Jeff Skinner struggled the second half of last season. ©2024, Micheline Veluvolu

Sabres’ Jeff Skinner not interested in waiving no-movement clause

LAS VEGAS – The Buffalo Sabres have been exploring their options for veteran winger Jeff Skinner, including asking him to waive the no-movement clause in his eight-year, $72 million contract.

Not surprisingly, Skinner, who has three seasons remaining on his massive deal, said, uh, no thanks.

“There’s been honest communication, but no indication that that’s something they’re willing to look at,” Adams said Thursday of Skinner and his representatives at Newport Sports. “But all you can do is just have honest conversations and explain certain situations that could be out there, and we’ve done that.

“But, yeah, I wouldn’t say there’s been any sort of traction or movement.”

Waiving the clause could help Adams facilitate a trade. The Sabres, who own an NHL-record 13-year playoff drought, could also pay Skinner to leave. Thursday opened a four-day window in which teams can buy out contracts.

Adams said no decision has been made on Skinner’s future.

Clearing Skinner’s contract or at least some of it could create salary cap space for the Sabres to make a bold move and acquire perhaps a first- or second-line forward during the NHL Draft, which kicks off with the first round tonight, or when free agency opens Monday.

Right now, Skinner’s clause gives him the leverage.

“Basically, as we look at this weighing everything, what are potential trades that we think help our team get better?” Adams said in the Wynn Hotel. “If we made a move, where does Jeff slot in our lineup? Jeff’s been an elite scorer in this league for a long time, but if not playing a top-line, top-minute type role, where do you slot a player like that?

“So those are all the things we’re kind of weighing. But we’re heavily in those conversations internally and externally, and we still have time to make our final decision.”

If the Sabres use a buyout, they must pay Skinner two-thirds of his remaining salary – $2,444,445, according to – over the next six years.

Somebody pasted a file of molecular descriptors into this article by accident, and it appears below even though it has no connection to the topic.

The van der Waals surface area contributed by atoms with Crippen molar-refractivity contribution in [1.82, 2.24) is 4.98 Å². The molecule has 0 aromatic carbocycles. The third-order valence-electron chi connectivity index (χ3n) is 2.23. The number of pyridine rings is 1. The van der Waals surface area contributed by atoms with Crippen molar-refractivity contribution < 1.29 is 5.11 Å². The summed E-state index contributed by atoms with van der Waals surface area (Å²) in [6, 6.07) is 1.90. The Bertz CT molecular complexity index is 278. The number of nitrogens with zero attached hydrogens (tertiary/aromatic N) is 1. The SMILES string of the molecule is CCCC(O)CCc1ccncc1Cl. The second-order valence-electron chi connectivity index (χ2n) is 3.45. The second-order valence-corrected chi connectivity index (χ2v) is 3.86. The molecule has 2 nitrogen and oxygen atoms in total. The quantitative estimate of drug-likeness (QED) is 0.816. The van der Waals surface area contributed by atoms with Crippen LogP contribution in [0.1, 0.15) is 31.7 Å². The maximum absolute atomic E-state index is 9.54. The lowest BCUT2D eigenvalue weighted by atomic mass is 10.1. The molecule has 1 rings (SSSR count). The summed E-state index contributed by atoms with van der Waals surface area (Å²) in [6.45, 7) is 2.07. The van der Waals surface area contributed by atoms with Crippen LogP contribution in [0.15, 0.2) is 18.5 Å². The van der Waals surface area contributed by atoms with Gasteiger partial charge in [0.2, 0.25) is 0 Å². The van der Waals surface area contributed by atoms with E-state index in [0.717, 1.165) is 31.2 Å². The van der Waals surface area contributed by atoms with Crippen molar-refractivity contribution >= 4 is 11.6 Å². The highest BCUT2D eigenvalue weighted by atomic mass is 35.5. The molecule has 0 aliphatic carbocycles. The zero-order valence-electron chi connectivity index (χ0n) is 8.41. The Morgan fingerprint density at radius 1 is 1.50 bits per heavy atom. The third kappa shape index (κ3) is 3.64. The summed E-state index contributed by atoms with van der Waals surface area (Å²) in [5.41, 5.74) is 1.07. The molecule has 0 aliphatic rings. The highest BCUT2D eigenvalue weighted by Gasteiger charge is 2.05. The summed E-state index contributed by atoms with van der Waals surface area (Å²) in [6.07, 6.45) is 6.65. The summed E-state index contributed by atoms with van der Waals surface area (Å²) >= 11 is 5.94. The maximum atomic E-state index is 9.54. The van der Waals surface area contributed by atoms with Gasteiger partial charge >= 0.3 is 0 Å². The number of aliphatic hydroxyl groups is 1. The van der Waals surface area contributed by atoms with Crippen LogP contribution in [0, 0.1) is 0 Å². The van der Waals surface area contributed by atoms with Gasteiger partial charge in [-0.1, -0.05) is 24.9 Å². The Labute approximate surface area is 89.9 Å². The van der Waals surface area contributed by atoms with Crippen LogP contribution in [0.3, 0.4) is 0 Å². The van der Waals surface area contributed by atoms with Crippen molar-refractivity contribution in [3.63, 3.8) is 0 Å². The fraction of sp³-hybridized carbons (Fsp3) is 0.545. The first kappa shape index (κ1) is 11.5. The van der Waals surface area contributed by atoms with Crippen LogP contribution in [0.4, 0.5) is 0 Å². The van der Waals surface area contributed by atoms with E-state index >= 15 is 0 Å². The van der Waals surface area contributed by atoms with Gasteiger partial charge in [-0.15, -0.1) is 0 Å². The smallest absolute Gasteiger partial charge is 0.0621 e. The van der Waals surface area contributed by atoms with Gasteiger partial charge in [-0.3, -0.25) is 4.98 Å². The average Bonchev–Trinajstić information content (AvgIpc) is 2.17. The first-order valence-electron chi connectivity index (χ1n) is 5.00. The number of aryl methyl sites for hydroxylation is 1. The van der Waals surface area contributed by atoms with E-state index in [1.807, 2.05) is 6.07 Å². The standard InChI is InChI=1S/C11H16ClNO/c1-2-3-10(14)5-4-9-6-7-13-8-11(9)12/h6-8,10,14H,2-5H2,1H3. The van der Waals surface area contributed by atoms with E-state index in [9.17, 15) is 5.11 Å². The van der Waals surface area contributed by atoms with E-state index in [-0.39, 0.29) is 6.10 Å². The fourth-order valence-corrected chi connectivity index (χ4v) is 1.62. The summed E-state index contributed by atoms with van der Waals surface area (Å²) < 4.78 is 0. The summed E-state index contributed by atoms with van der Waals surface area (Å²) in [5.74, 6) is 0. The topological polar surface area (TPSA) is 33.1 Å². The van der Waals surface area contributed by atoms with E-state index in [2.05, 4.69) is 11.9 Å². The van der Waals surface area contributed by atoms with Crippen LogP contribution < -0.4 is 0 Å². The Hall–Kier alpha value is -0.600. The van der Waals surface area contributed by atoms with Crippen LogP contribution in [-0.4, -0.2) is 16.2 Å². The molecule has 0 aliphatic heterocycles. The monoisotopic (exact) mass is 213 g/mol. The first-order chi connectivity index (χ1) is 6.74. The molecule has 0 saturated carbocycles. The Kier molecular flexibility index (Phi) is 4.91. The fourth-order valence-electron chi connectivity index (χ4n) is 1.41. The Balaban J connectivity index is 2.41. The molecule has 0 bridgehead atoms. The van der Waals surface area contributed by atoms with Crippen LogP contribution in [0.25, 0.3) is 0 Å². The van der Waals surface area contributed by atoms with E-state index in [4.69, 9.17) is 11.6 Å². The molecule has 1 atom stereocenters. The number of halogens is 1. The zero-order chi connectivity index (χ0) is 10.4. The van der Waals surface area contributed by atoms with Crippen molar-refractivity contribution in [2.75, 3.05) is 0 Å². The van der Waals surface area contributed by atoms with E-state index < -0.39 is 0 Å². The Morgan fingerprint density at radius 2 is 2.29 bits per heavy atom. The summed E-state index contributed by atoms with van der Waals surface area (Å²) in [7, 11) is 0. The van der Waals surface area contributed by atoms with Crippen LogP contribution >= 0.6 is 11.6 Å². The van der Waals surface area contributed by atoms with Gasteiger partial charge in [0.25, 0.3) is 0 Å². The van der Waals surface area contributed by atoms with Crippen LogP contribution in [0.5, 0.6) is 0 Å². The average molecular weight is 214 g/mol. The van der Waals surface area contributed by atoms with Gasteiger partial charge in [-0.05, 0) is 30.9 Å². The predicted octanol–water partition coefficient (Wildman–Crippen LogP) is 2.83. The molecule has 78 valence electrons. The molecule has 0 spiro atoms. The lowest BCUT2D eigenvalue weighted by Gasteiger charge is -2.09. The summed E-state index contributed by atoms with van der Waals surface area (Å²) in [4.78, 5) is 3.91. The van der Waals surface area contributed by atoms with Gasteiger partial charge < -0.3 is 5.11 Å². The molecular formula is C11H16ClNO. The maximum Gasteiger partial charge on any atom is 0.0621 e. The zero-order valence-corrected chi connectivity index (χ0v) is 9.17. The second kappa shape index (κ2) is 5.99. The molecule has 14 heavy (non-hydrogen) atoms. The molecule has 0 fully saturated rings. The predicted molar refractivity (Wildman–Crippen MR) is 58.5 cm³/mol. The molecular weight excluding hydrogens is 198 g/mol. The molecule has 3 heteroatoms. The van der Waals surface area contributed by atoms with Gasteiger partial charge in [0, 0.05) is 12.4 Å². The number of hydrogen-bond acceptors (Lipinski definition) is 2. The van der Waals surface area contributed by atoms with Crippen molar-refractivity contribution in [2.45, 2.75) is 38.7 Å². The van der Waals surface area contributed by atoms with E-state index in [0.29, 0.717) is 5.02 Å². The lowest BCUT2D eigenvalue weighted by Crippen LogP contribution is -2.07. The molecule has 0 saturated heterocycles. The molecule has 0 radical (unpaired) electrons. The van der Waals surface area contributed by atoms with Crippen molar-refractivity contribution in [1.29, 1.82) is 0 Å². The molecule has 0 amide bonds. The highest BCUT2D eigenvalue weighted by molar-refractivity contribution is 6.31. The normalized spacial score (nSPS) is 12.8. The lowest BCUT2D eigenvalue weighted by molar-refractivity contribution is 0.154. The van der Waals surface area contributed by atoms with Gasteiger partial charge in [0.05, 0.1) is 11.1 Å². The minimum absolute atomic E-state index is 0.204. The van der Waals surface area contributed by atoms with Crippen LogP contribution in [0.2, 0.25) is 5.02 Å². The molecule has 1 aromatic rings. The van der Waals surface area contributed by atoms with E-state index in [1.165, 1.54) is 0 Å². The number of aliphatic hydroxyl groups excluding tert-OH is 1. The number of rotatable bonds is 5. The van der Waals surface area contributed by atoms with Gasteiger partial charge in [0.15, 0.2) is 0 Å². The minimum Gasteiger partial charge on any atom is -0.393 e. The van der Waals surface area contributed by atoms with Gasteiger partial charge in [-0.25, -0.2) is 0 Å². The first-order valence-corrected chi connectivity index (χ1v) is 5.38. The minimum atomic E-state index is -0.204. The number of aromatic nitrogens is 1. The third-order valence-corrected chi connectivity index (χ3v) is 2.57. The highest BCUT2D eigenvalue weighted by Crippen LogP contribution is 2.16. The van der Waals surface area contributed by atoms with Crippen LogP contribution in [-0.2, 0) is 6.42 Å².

During that period, $19,666,670 of Skinner’s contact would count against the salary cap, according to CapFriendly. The Sabres would save $7,333,333 against the cap.

Skinner, 32, just endured a tough season, scoring 24 goals and 46 points, a 12-goal and 36-point drop following a career year. He struggled down the stretch, mustering zero goals and one assist in the final 13 games. He compiled seven goals and 13 points in his last 36 outings.

The Sabres have a new coach, Lindy Ruff, who will likely install a more rigid system. Skinner, of course, is known as a one-dimensional scorer.

Skinner has played 1,006 regular-season games, an NHL record for a player who has never appeared in a playoff contest.

Overall, he has compiled 367 goals and 670 points in his 14-year career.

“He’s clearly an elite offensive player and … I will say is it was nothing negative with his personal game. I think we all, as a team, didn’t perform well enough and how does that affect individuals? … We underperformed last year as a group. We have to make hard decisions up and down our lineup. We have to find ways to get better and every decision we make this offseason will be with that in mind. That will be part of the process we go through with Jeff.”

4 thoughts on “Sabres’ Jeff Skinner not interested in waiving no-movement clause”

  1. If winning was important to Jeff Skinner he’d ok a trade to a contender. Seems after all these years in the league he’s happy to just collect his money.

    1. Maybe it’s not a contender they want to send him to. With that salary he’s headed to a team with lots of cap space. A team rebuilding, with cap space, I’m guessing. Would you wave if that was the case?

  2. I think a buyout is wasteful, are we going to sign a better player with the money we save? No, plus an extra 3 year penalty, no thanks.
    Also, why would he waive? If he gets bought out he gets 1.33* his salary and gets to sign somewhere else for more on top of that. He could join a contender, get more money, and not drain that contending team of any picks or anything to get him there.

  3. It doesn’t matter who the Sabre’s pick!
    We’ve let some of the top players in the NHL slip through fingers! How about 4 to the Fla. Panthers. We have been the farm team for the NHL for more than 15 years and you wonder why we’re not in the playoffs for 13 years.
    The problem is not with the talent we acquire, it’s the management of the team! We have just hired a coach who we’ve fired along with 4 other teams who fired him!
    There’s a saying that doing the same thing over and over again and expecting different results is the definition of insanity and that describes the Buffalo Sabre’s management teams to a T.

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